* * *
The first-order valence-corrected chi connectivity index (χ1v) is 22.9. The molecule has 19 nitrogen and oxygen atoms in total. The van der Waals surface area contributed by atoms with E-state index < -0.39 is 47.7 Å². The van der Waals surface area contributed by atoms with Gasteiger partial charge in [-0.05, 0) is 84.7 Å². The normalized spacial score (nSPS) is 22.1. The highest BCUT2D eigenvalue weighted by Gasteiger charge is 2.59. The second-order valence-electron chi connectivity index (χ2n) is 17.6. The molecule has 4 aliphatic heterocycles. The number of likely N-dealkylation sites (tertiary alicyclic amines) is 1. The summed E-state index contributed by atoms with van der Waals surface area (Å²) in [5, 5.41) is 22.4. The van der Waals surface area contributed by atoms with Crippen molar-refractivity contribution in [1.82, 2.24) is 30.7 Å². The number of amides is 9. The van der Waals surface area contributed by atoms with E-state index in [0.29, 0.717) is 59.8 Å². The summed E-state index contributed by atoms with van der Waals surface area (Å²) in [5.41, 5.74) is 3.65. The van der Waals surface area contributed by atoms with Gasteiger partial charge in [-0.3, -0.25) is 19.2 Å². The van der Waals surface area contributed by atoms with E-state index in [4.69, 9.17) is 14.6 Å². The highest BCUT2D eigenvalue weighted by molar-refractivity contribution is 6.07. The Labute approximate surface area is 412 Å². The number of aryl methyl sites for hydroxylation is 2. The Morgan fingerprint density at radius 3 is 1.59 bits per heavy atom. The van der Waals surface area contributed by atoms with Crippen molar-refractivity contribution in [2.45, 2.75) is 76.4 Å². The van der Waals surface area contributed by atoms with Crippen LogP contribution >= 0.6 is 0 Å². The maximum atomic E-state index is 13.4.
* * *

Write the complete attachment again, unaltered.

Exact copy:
The first-order valence-corrected chi connectivity index (χ1v) is 22.9. The molecule has 19 nitrogen and oxygen atoms in total. The van der Waals surface area contributed by atoms with E-state index < -0.39 is 47.7 Å². The van der Waals surface area contributed by atoms with Gasteiger partial charge in [-0.05, 0) is 84.7 Å². The normalized spacial score (nSPS) is 22.1. The highest BCUT2D eigenvalue weighted by Gasteiger charge is 2.59. The second-order valence-electron chi connectivity index (χ2n) is 17.6. The molecule has 4 aliphatic heterocycles. The number of likely N-dealkylation sites (tertiary alicyclic amines) is 1. The summed E-state index contributed by atoms with van der Waals surface area (Å²) in [5, 5.41) is 22.4. The van der Waals surface area contributed by atoms with Crippen molar-refractivity contribution in [1.82, 2.24) is 30.7 Å². The number of amides is 9. The van der Waals surface area contributed by atoms with E-state index in [0.29, 0.717) is 59.8 Å². The summed E-state index contributed by atoms with van der Waals surface area (Å²) in [5.41, 5.74) is 3.65. The van der Waals surface area contributed by atoms with Gasteiger partial charge in [-0.3, -0.25) is 19.2 Å². The van der Waals surface area contributed by atoms with E-state index in [4.69, 9.17) is 14.6 Å². The highest BCUT2D eigenvalue weighted by molar-refractivity contribution is 6.07. The Labute approximate surface area is 412 Å². The number of aryl methyl sites for hydroxylation is 2. The Morgan fingerprint density at radius 3 is 1.59 bits per heavy atom. The van der Waals surface area contributed by atoms with Crippen molar-refractivity contribution in [2.45, 2.75) is 76.4 Å². The van der Waals surface area contributed by atoms with Crippen LogP contribution >= 0.6 is 0 Å². The maximum atomic E-state index is 13.4.